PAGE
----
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I am planning to develop a desktop application that allows to manage client data. I am an experienced Java programmer but I have never really been able to do attractive interfaces in Java, for instance, I personally think the default Swing components are horrible (when I compare it for example with a recent web interface).

So first question would be, how can I make sexy interfaces in Java (that still run on all platforms) ? Secondly, wouldn't it be a good idea to make the interface in HTML5? Isn't it possible to run an HTML5 interface without a web server, as I don't need the application to be accessible online, thus I don't need a server.

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closed as not a real question by Favonius, kleopatra, philant, Nelson, Monolo Oct 6 '12 at 15:53

It's difficult to tell what is being asked here. This question is ambiguous, vague, incomplete, overly broad, or rhetorical and cannot be reasonably answered in its current form. For help clarifying this question so that it can be reopened, visit the help center.If this question can be reworded to fit the rules in the help center, please edit the question.

4  
See the book Filthy Rich Clients. – Jesper Oct 4 '12 at 12:55
1  
You might want to search for Java's new Avatar project, too – hage Oct 4 '12 at 12:58
    
I'm not sure how you'd couple an HTML5 interface to application logic without a server. It can probably be done, i just have no idea how. Note that a web server is not a difficult thing to add to an application; there is one built into the JRE. – Tom Anderson Oct 4 '12 at 13:09
    
See this similar questions answer: stackoverflow.com/a/12322344/1133011 – David Kroukamp Oct 4 '12 at 13:16
up vote 3 down vote accepted
  • Metal Look and feel is not friendly (at all), and let's not even consider Motif.

  • Nimbus does a much better job, but still does not look right nor feel natural

  • However, on each platform, you can use the "System" look and feel: looks ok, feels natural-->Good user experience.

  • If you want to create you own look and feel, take a look at Synth. It is a little bit like you could apply CSS to your Swing components.

To use the System look and feel, nothing easier than calling this (before starting any UI related things):

try {
    UIManager.setLookAndFeel(UIManager.getSystemLookAndFeelClassName());
} catch (ClassNotFoundException e) {
    e.printStackTrace();
} catch (InstantiationException e) {
    e.printStackTrace();
} catch (IllegalAccessException e) {
    e.printStackTrace();
} catch (UnsupportedLookAndFeelException e) {
    e.printStackTrace();
}
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Motif ... I have users who are actually using that and even worse, like it. Specially the extra clicks you have to do to access a submenu. – Robin Oct 4 '12 at 19:20

The default Metal Look and Feel is not too attractive, I agree, but there are other Look and Feels for Java. Nimbus is included in the JRE since Java SE 6 Update 10, which is newer than Metal and looks cooler, you might wanna check that out:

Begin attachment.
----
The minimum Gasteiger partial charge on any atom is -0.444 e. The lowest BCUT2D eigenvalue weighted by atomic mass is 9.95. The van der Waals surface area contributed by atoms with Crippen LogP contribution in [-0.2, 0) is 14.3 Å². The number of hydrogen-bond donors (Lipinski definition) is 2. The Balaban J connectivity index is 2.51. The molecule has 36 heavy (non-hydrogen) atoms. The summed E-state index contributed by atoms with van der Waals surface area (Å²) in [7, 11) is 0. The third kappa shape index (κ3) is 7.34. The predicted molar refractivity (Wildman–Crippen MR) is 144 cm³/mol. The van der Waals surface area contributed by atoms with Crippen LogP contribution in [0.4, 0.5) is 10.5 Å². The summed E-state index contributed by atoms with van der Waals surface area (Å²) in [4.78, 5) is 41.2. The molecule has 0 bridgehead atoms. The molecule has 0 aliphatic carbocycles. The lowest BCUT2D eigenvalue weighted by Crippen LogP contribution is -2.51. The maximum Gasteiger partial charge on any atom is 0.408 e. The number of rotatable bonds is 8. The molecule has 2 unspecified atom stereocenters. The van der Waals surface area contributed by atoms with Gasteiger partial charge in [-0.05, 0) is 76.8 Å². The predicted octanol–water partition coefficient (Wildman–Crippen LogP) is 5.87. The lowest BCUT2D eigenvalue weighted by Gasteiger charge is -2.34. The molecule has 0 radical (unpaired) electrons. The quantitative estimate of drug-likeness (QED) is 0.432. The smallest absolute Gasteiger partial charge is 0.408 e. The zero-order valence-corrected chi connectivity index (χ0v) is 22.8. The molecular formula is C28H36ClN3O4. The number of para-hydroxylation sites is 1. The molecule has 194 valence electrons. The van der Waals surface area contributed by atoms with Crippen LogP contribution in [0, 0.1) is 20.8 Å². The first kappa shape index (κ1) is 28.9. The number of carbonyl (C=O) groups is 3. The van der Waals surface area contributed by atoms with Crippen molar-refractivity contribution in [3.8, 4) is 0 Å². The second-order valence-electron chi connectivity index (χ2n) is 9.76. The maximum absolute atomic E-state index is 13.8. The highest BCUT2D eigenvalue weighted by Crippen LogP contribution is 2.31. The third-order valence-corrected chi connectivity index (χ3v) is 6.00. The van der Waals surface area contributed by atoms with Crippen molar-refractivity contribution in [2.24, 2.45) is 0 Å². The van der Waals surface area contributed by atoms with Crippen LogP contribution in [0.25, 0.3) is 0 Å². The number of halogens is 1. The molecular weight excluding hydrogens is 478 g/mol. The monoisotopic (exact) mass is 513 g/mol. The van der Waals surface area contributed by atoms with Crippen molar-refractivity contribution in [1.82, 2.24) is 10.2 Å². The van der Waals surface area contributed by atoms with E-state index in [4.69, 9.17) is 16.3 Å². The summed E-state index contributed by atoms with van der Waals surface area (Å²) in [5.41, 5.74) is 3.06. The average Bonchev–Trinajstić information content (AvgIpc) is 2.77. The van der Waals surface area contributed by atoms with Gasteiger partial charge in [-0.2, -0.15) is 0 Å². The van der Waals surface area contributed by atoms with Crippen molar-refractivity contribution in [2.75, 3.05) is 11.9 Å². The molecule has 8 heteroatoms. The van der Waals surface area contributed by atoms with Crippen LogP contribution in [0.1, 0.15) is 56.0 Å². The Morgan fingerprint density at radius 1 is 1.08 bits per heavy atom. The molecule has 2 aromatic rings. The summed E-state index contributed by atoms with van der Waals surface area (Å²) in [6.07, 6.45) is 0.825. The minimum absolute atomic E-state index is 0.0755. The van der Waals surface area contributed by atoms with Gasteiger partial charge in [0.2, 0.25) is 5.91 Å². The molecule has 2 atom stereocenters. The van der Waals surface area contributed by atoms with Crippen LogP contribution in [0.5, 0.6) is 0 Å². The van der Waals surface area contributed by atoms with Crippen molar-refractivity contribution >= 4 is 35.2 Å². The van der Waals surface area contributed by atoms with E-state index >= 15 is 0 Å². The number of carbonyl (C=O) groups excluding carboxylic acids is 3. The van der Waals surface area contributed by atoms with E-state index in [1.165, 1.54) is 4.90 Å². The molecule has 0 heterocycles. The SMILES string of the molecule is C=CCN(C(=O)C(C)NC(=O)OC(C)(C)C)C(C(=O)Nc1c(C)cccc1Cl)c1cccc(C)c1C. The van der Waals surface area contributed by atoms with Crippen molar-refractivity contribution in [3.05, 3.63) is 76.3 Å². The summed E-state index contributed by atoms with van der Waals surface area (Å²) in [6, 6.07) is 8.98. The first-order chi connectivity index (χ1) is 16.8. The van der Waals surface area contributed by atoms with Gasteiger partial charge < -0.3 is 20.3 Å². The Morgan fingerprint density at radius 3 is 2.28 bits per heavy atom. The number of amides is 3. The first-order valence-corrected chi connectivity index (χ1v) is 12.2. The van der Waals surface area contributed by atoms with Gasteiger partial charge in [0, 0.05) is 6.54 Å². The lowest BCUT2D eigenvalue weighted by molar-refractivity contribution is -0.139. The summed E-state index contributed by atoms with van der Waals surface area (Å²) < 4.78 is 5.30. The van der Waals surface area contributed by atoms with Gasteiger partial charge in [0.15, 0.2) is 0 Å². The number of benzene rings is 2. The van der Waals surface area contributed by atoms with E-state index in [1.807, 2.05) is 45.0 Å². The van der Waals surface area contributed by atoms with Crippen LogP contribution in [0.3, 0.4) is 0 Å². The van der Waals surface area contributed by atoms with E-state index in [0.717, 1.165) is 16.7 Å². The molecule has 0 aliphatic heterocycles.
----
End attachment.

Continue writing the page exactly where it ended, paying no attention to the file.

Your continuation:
http://docs.oracle.com/javase/tutorial/uiswing/lookandfeel/nimbus.html

Also there are many external Look and Feels which you can download and bundle with your application. Some examples:

http://geeknizer.com/best-java-swing-look-and-feel-themes-professional-casual-top-10/

http://www.java2s.com/Product/Java/Swing/Look-And-Feel-LaF.htm

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If you want to write a traditional desktop app, you might like to look at SWT, an alternative widget tookit. It's the widget set used for the Eclipse IDE; i think that looks pretty good, certainly much better than most Swing apps (cough cough IntelliJ).

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1  
Why doesn't anyone mention SWT except you?:) – Matthew Oct 4 '12 at 13:17
    
@Matthew Because SWT is not native in JVM, so this means you need extra-libs and also because SWT is not compatible with Swing/AWT which means that it is hard to switch from to the other. – Guillaume Polet Oct 4 '12 at 13:55
1  
No, it is because i am the greatest. – Tom Anderson Oct 4 '12 at 13:57

There are quite a lot of really nice APIs for that. One of the best was Substance, which is officially discontinued but there is an active fork called Insubstantional.

It's pretty easy and you can customize it heavily, see more screenshots here like this:

enter image description here

You may find the JGoodies and the SwingX projects also interesting.

You can also take a look on JavaFX, it is possible to include JavaFX components in Swing applications (you can find interesting articles about that in the Java Magazine) and vice versa. You would like it because you can use CSS for example to customize the outlook.

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I personally think the default Swing components are horrible (when I compare it for example with a recent web interface).

  • yes (since 2001/2 stable GUI, with long buggy history, there is quite everything possible)

  • not, most of web interface looks like as Circus

So first question would be, how can I make sexy interfaces in Java (that still run on all platforms) ?

use Custom Look and Feel for Swing GUI

Secondly, wouldn't it be a good idea to make the interface in HTML5? Isn't it possible to run an HTML5 interface without a web server, as I don't need the application to be accessible online, thus I don't need a server.

this possible official Oracle API for JavaFX2.x, or ???

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